Body Armor For Training

A while back I decided that I was going to start
using body armor for training. We have been doing
a tremendous amount of basic, intermediate and
realistic "lethal fire" training. Throughout the
training I have had a number of loaded weapons
pointed at me. Everything from 9mm, to revolvers to
shotguns. These have all been accidents of
course, due to neglegent handling, and were used
as training examples in the particular class and
after. It's very menacing though!

I choose a level III-A. This is the highest level there
is for a practical vest. One that is light and provides
ease of movement. Here is a run down of the
various levels available:

Level I offers the most basic protection. It's the
same ballistic vest issued during the NIJ
demonstration project of the 1970s.

Level II-A offers greater protection, from lower
velocity 9mm and 40 S&W ammunition.

Level II offers even greater protection like higher
velocity .357 Magnum and 9mm ammunition.

Level III-A is the highest protection available for
concealable, ballistic vests. Level III-A protects
against most handguns and all the weapons from
the previous three levels.

The III-A will also handle shotgun.

Body armor does not stop injury. You may still
suffer a serious injury due to the force of impact.

One of the intersting things I found out while
learning about body armor is that many police
departments issue a level II instaed of a III-A.
Reasons being "cost" and they sometimes use the
fact that "many officers have been shot with their
own gun" (163 officers slain with their own gun
from 1980 to 1999). Law enforcement ammo is
regulated and does not go very fast. A very fast
round can get through good protection.


A Level II-A vest CAN stop a 124gr federal Hydra
Shok 9mm moving at 1120 fps.

It CANNOT stop a 124gr 9MM moving at 1205 fps.
You have to move up to a level II for that protection.

But the knucleheads who go out and commit
crimes with guns generally buy some super cheap
9mm FMJ. Stuff that cost $5.99 a box of 100 rounds
and travels at up to 1400 fps. This can pass
through a Level II vest.

Level II is very good protection though. I would just
like to see everybody protecting the public in a
Level III-A. They are just as light if not lighter than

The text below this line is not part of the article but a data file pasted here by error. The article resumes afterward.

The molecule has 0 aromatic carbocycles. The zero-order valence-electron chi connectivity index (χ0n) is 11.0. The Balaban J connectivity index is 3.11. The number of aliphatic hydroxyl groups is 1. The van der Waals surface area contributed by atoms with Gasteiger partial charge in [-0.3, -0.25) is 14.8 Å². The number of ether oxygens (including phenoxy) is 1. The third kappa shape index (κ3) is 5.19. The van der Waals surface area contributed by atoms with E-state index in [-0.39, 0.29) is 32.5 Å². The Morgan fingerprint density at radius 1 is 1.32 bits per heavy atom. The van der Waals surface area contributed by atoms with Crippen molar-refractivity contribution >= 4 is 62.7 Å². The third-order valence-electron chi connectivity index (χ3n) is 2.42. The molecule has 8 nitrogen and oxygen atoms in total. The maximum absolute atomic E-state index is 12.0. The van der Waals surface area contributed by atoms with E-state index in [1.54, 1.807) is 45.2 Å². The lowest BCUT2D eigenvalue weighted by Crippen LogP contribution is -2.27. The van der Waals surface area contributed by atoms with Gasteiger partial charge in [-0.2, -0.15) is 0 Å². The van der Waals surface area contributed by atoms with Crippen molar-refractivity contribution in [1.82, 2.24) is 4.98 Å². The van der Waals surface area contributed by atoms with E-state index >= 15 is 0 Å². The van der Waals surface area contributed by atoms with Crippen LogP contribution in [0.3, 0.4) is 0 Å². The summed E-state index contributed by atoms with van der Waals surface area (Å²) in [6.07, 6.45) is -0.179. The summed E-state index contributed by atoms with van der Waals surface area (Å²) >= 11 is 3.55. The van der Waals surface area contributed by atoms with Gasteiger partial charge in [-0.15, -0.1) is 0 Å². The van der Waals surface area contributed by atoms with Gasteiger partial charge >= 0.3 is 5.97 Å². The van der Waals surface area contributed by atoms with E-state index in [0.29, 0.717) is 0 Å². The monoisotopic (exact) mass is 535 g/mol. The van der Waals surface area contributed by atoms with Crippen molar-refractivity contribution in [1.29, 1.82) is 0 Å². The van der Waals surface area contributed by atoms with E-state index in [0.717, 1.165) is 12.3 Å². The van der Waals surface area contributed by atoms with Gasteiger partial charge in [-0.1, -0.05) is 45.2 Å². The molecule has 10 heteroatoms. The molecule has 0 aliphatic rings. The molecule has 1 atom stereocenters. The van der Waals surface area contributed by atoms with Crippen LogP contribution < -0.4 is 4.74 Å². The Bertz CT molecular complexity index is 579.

some Level II vests. Cost is an issue though.

Civilians sometimes find it difficult to purchase
body armor. Companies and individual reps don't
like to sell to them. Attitudes and concerns vary, but
you can understand why there is concern.

Hope this broadens your understanding of body


Generally Anything higher than IIIA (III and IV) is reserved for entry teams and such, correct?

Yeah, I'd imagine that companies out there would not be very pleased with the idea of selling a III Vest to someone...

Actually I do believe II level vests can stop 12 ga 000 buck. To stop slugs you would need to move up the IIIA.

Kai - III and up is where external armor begins and can't be readily concealed.

If you are looking for specifics here is a link pretty much gives you a run down of what stops what.

slugs yes. but how bout sabots?


But you pretty much have to get III in order to stop 5.56 and 7.62x39, so there's definately a big difference between IIIa and III.Then again, if you're getting shot at by 5.56, there's some fucked up shit going down.

Sabots? IIIA is where protection starts against them

A couple years back I tried an experiment involving a Level II vest and a 3" magnum slug fired from a 12ga
shotgun at forty feet. The vest was draped over a 55 gallon steel drum and secured to it. The round struck the vest off of the trauma plate, but still did not allow the round to penetrate the vest. The down side was that the vest itself was pushed through the wall of the barrell by about 1 to 2 inches.
The vest stopped the round, but may not have saved the wearer. Don't get me wrong I wear mine every day at work.

Good replies guys!

It's good that we're all up to speed on the realities
of body armor.


So Demi did wearing the vest change your training at all? I have a vest but its only a IIA and I have been thinking about training more with it. It really doesnt fit right so if I go the route of training with it more I need to get one that fits right. Another thing I have taken to doing is carrying the slash resistant sleeves with me when we go out. I need to do some tests on them to see just how resistant they are.


For me, body armor is not given a lot of importance
once it's on. It's good to have as a backup but the
safety rules on the range, as well as good
coaching, are what's going to keep me from getting
lead poisoning.

So everything is pretty much the same. In the back
of my mind I know I'm better off wearing it but I still
have to keep my mind on the tasks and skills at
hand. I does not allow me to do anything I could
not do before.

It's interesting that some of the poeple that point
their guns at me in training are the ones that
snickered when I said "people sometimes point
their weapons at me".

I still gotta watch'em. Every one of them.